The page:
When landscape architect and Boerum Hill resident Amy Seek attended a workshop on how to start a community supported agriculture (CSA) collective last fall, she envisioned the undertaking as part of a bold research project aimed at increasing organic food access for low- and middle-income residents.

“I believe that good food has to be financially sustainable, and so it was kind of like an experiment in creating a sustainable economic and food system,” said Seek, 32, who helped bring a system of “edible forests” to the University of Pennsylvania campus as part of the Agatston Urban Nutrition Initiative. She rounded up several other friends with similar interests and met with Just Food, a nonprofit group that assists New York residents who want to start CSAs.

But while the desire to expand quality food access across socioeconomic classes was there from the start, the major question of where to locate the CSA remained.

“A lot of people live in Park Slope, we have people who live in Clinton Hill and some of us are in Flatbush,” says Unity Kull, a friend of Amy’s who hosted the group’s first meeting with Just Food in her Flatbush apartment. “We were open-minded and they said what they were looking for was this low-income outreach model and we were all really interested in that so it was sort of a unique circumstance.”

In a CSA, also called a “farm share,” a group buys “shares” in a local farm ahead of a grower’s harvest season from June until November. The organically grown produce is then distributed weekly – on Wednesday evenings at the Flatbush Reformed Church, in this case – over the course of the season in either full or partial share allotments. An upfront payment to a farmer can range from $300 to $600 depending on the size of your share – which may seem prohibitive to many lower- and middle-income prospects without the disposable income needed to pay a farmer for his goods ahead of time.

The interest of Seek and friends in starting a CSA dovetailed with the efforts of Just Food and several other organizations to bring quality organic food to the neighborhood of Flatbush, where 26 percent of residents are likely to be obese (compared with a citywide average of 20 percent), according to a 2006 community health profile by the New York City Department of Health and Mental Hygiene.

Thanks in part to a grant from the Robert Wood Johnson foundation, the Flatbush Farm Share is the third destination in a pilot program aimed at establishing CSAs with a greater number of lower-income participants. It’s coordinated by the New York City Coalition Against Hunger and the Hunger Action Network of New York State. Past destinations for the program include the neighborhoods of West Harlem and Long Island City.

This year, the Flatbush farm share will be one of only eight new CSAs in the city that includes a flexible pricing model of some kind, where lower-income members can elect to participate in the farm share without an advance payment and pay for their shares through a combination of food stamps and increased volunteer hours.

“We really designed this program with low-income, food-insecure and hungry people in mind,” says NYCCAH executive director Joel Berg about the initiative.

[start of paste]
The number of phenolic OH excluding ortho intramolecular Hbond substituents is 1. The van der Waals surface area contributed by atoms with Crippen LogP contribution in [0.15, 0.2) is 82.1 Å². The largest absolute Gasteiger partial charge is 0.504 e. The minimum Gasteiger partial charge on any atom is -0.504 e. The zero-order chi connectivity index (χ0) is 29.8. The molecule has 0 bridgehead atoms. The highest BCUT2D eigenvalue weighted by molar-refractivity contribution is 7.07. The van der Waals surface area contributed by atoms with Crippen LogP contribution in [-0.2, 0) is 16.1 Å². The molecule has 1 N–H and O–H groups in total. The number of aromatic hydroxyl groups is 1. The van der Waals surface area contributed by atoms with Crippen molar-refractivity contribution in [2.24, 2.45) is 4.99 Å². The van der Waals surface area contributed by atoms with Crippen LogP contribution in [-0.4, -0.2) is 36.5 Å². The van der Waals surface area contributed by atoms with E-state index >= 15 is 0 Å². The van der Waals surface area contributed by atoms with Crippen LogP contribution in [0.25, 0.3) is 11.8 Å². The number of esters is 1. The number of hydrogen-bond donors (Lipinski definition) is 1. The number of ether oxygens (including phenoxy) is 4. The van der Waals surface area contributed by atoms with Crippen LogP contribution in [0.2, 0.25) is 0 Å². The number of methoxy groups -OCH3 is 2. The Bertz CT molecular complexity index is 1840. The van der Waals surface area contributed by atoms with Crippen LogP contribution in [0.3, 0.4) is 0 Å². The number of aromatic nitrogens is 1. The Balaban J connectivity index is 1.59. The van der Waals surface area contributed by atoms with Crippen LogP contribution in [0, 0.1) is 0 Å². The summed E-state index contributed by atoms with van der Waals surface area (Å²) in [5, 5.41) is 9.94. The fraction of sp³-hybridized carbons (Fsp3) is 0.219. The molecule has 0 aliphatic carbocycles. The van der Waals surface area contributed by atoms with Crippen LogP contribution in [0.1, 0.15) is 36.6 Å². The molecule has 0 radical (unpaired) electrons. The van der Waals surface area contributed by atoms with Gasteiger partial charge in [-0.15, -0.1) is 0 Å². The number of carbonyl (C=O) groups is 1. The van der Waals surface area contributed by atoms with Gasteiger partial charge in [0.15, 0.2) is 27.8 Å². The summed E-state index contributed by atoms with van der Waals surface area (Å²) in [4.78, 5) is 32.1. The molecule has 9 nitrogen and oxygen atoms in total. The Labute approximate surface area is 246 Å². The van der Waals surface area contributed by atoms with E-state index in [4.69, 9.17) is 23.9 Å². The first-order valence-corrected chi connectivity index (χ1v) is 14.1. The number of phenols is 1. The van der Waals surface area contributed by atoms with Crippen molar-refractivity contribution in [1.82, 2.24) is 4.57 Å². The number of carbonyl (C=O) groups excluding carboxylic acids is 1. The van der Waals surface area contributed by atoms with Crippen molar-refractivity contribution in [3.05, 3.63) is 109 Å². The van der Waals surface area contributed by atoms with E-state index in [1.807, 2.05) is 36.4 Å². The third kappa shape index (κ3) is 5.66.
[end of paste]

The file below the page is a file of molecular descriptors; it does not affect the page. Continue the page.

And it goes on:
But several core group members involved with setting up the Flatbush farm share acknowledge that making the case for lower-income participation where members are expected to commit food stamp payments for a share of exotic vegetables they’ve never seen before can be somewhat daunting. The Flatbush provider, The Farm at Miller’s Crossing in Hudson, NY, plans to deliver everything from tomatoes, beets and lettuce to tatsoi (a green also known as spinach mustard), arugula (a peppery green also called “rocket”) and bok choy (Chinese cabbage).

In this effort, the farm share is also getting support in its outreach efforts from the Brooklyn-based nonprofit organization CAMBA, which is partnered with the CSA to provide scholarships to low-income participants who meet the poverty threshold.

CAMBA food programs director Janet Miller says that so far, 20 applications for scholarships to participate in the CSA through CAMBA have been received.

But Miller notes that the biggest challenge in getting people to participate in the Flatbush CSA has less to do with navigating issues of income eligibility and immigration status as it does with explaining how the program works – an obstacle she says applies to staffers in addition to clients.

But, she says, once she has someone’s ear, they tend to get excited. “Once they come to a meeting and I start talking about a CSA, they are really engaged and interested … if you can get to people and actually talk to them about what the program is, they get very enthusiastic about it.”

For Patricia Seino, 43, an unemployed single mother and Long Island City resident who will be participating in her neighborhood’s farm share for the second year in a row, the benefit of getting an interesting selection of fresh vegetables at a fraction of the cost she would pay at a supermarket outweighs any disadvantages.

“When I picked shares in my CSA [last year] I noticed products that my local wholesaler does not have, and it gave me a chance to try new things. Some people don’t like to try new things, but the vegetables aren’t as expensive as it would be at a local grocer, and fresh is a nice change.”

– Nekoro Gomes